Garlic: The Stinkiest Medicine?

June 15, 2010 at 6:47 pm 1 comment

Versatile and delicious, garlic makes most entrees taste better: soups, salads, breads, crackers, sauces, spreads, wraps, etc.  One thing, however, is important to remember when eating garlic: make sure whoever you are sleeping with eats as much of it as you do.

In 1609, Sir John Harrington wrote in The Englishman’s Doctor:

Garlic then have power to save from death

Bear with it though it maketh unsavory breath,

And scorn not garlic like some that think

It only maketh men wink and drink and stink.

We all know the havoc garlic wreaks upon one’s breath and body odor.  This unfortunate aroma cannot be cured by a breath mint or deodorant – it literally oozes out of your pores until the culprit leaves your system.  I am here to implore you not to let this annoyance keep you from embracing garlic in your diet.  There have been more scientific studies on garlic than almost any other food you can eat (over 200 human studies and at least 800 animal studies) and the results are astounding, strong and consistent: garlic has magnificent healing powers.

Heart Troubles? Try Garlic.

  • Studies show that garlic lowers total serum cholesterol levels and increases serum HDL cholesterol levels (which protects against heart disease).
  • Garlic has been shown to lower blood pressure – specifically lowering systolic pressure by 8 mm Hg and diastolic pressure by 5 mm Hg in patients with high blood pressure.
  • Garlic helps to inhibit harmful blood clotting (aggregation) as it prevents the clumping of platelets and lowers fibrinogen – a protein involved in blood clotting and linked with heart disease.
  • Garlic promotes healthy blood circulation, specifically increasing circulation to capillaries.
  • In a 1997 study, garlic has been shown to help protect the elasticity of the aorta – which an extremely important thing to protect!  This can help prevent an aortic aneurysm.

Cancer Troubles? Try Garlic.

  • Garlic has been shown to lower the risk of cancers of the colon, stomach and esophagus.  The theory is that garlic’s sulfur compounds help to control carcinogens.  One study of 41,000 women showed that one or more servings of garlic a week was linked with a 35% decrease in risk of colon cancer.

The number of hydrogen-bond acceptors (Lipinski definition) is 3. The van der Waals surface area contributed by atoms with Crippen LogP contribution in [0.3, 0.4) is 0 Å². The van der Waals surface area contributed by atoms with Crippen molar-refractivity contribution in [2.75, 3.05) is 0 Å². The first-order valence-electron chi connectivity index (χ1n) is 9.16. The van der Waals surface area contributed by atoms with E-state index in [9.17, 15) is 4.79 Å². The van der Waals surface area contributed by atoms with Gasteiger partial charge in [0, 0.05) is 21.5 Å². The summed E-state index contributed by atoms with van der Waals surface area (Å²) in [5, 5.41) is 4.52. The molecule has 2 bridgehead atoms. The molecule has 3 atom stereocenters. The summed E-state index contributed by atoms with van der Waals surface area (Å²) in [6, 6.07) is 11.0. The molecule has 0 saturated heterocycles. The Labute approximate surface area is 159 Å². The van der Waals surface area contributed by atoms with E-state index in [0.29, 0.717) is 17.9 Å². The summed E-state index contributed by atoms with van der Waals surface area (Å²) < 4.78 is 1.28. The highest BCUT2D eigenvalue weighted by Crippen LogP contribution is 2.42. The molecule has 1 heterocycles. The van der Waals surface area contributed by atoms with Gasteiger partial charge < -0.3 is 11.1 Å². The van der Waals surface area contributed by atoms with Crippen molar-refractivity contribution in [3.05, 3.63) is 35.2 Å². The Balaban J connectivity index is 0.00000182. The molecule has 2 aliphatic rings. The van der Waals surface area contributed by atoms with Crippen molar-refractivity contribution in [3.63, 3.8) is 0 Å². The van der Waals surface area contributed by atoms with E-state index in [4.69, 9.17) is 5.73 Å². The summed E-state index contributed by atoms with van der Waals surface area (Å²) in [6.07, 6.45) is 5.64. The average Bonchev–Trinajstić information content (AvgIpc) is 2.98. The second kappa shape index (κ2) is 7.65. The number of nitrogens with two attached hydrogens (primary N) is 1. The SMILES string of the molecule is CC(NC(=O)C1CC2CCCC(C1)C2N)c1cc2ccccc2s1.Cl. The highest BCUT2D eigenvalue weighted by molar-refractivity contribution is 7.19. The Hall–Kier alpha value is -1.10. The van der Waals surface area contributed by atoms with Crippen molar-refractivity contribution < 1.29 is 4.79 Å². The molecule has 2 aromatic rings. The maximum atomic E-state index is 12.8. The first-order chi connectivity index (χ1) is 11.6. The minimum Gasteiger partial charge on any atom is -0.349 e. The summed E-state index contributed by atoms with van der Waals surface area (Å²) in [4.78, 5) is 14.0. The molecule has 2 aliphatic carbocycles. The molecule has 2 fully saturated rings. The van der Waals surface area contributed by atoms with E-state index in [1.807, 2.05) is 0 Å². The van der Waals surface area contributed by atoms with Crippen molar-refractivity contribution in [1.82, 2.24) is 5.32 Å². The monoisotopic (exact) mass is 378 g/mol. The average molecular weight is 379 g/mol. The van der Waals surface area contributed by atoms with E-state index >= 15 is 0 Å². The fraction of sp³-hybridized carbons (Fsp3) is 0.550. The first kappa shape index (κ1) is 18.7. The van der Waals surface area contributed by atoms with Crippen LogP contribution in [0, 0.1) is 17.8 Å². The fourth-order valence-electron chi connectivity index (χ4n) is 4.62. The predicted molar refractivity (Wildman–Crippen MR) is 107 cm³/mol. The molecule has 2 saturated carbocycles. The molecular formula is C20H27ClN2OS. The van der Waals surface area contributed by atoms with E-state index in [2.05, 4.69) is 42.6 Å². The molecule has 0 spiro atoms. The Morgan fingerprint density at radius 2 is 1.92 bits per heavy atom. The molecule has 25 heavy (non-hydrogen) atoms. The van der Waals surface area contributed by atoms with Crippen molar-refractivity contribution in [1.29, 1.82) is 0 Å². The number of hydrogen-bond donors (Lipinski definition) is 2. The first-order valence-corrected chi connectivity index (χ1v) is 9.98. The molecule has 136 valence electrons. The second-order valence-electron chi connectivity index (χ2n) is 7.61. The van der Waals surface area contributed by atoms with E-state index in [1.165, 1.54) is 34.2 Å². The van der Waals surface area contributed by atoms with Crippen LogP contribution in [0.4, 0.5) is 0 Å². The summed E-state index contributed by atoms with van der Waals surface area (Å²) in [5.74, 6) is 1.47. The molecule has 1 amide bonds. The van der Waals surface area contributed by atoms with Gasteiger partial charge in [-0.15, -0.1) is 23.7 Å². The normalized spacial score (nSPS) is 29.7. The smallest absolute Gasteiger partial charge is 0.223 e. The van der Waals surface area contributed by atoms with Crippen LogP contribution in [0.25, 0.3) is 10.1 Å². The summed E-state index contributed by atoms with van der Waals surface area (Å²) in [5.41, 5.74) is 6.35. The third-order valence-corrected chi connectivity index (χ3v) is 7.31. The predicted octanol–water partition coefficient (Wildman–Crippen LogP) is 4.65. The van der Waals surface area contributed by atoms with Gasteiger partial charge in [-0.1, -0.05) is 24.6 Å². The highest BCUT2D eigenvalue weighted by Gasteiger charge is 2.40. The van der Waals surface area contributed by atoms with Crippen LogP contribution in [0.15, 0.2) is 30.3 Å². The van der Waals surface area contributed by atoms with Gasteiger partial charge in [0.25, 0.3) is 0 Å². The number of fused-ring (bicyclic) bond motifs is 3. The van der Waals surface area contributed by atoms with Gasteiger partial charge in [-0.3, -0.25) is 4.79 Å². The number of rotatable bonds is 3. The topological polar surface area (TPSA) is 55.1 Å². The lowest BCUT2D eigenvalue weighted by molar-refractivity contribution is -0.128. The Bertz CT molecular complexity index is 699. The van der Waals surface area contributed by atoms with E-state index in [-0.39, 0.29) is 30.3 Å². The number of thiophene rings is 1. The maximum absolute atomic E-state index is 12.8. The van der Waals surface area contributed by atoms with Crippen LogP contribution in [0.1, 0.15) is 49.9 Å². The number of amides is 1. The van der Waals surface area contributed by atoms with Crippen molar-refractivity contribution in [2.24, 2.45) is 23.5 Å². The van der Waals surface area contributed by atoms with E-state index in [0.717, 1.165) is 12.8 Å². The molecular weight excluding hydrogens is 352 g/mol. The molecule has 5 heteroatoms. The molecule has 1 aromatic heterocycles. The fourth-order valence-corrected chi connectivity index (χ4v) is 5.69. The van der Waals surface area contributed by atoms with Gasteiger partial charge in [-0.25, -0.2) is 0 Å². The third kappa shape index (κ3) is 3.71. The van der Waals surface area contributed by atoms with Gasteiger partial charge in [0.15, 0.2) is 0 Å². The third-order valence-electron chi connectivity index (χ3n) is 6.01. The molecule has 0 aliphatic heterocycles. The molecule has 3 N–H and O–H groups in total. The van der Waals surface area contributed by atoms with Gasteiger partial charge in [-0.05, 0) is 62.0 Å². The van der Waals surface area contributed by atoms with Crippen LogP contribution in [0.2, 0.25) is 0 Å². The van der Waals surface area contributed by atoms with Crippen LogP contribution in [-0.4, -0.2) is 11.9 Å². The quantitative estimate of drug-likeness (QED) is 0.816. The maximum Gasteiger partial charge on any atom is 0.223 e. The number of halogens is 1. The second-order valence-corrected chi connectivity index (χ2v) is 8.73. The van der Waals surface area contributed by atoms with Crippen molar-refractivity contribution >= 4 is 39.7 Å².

• Allicin and other substances in garlic have been shown to protect colon cells from succumbing to the deleterious and toxic effects of cancer-causing chemicals as well as to actually stop the growth of already existing cancer cells.

Infection Troubles? Try Garlic.

  • Garlic has been called the “Russian penicillin” due to its antibacterial qualities.  Allicin is responsible for garlic’s antimicrobial activity, and has been demonstrated to be effective against common colds, flu, stomach viruses, Candida yeast, and also powerful pathogenic microbes such as tuberculosis and botulism.

Odor Troubles? Well…

  • Taking a long and hot bath may speed up the process of excreting the odor of garlic from the body.  Chewing on parsley, mint, basil and/or thyme may also help.

Many of the benefits of garlic are lost when it is heated – the raw form is the most medicinal.  Unfortunately the same substances in garlic that cause its foul and lingering odor are the ones that are largely responsible for its healing powers.  Garlic’s so-called volatile factors are probably responsible for its therapeutic properties.  These include the sulfur-containing compounds allicin, diallyl disulfide, diallyl trisulfide, etc.

Other Beneficial Substances in Garlic:

  • Vitamin B6
  • Manganese
  • Selenium
  • Vitamin C
  • Good source of the minerals phosphorous, iron, copper, potassium, and calcium.

Although garlic does leave a rather unfortunate odor after it is eaten, it is incredibly delicious!  Here are some yummy raw recipes to help you include more healing garlic in your life:

Finally, here is a lovely short video on the benefits of eating raw garlic (complete with calming background music):

Much love to all the stinky people!



Entry filed under: Lara. Tags: , , , .

Cinnamon: The Yummiest Medicine? Let them eat cake!!

1 Comment Add your own

  • 1. Frank Giglio  |  June 22, 2010 at 10:36 pm

    Garlic, YUM!! My wife and i just moved to East Waterboro with a field of garlic which was planted last fall.. Also, we are planning a trip to Moosehead Lake in a few weeks, love to connect.. Blessings


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